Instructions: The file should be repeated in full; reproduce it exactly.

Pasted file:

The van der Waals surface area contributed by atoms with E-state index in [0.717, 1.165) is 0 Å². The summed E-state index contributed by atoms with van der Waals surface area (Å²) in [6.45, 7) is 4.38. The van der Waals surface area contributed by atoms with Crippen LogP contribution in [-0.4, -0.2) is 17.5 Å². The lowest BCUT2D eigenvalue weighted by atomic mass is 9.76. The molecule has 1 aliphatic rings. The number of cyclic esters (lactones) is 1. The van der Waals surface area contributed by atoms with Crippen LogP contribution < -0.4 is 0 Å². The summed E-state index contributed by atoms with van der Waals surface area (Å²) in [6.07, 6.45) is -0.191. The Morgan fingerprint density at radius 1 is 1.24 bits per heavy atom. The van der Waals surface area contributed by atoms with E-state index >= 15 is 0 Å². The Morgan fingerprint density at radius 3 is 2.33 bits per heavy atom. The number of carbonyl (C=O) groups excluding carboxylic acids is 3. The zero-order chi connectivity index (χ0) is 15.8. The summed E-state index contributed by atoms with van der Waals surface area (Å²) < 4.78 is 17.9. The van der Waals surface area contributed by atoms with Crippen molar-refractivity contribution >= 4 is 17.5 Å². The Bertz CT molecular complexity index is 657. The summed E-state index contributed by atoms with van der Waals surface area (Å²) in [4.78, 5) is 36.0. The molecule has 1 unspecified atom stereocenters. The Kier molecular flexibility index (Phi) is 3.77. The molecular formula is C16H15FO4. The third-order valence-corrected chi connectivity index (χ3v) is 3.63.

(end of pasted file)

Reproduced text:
The van der Waals surface area contributed by atoms with E-state index in [0.717, 1.165) is 0 Å². The summed E-state index contributed by atoms with van der Waals surface area (Å²) in [6.45, 7) is 4.38. The van der Waals surface area contributed by atoms with Crippen LogP contribution in [-0.4, -0.2) is 17.5 Å². The lowest BCUT2D eigenvalue weighted by atomic mass is 9.76. The molecule has 1 aliphatic rings. The number of cyclic esters (lactones) is 1. The van der Waals surface area contributed by atoms with Crippen LogP contribution < -0.4 is 0 Å². The summed E-state index contributed by atoms with van der Waals surface area (Å²) in [6.07, 6.45) is -0.191. The Morgan fingerprint density at radius 1 is 1.24 bits per heavy atom. The van der Waals surface area contributed by atoms with E-state index >= 15 is 0 Å². The Morgan fingerprint density at radius 3 is 2.33 bits per heavy atom. The number of carbonyl (C=O) groups excluding carboxylic acids is 3. The zero-order chi connectivity index (χ0) is 15.8. The summed E-state index contributed by atoms with van der Waals surface area (Å²) < 4.78 is 17.9. The van der Waals surface area contributed by atoms with Crippen molar-refractivity contribution >= 4 is 17.5 Å². The Bertz CT molecular complexity index is 657. The summed E-state index contributed by atoms with van der Waals surface area (Å²) in [4.78, 5) is 36.0. The molecule has 1 unspecified atom stereocenters. The Kier molecular flexibility index (Phi) is 3.77. The molecular formula is C16H15FO4. The third-order valence-corrected chi connectivity index (χ3v) is 3.63.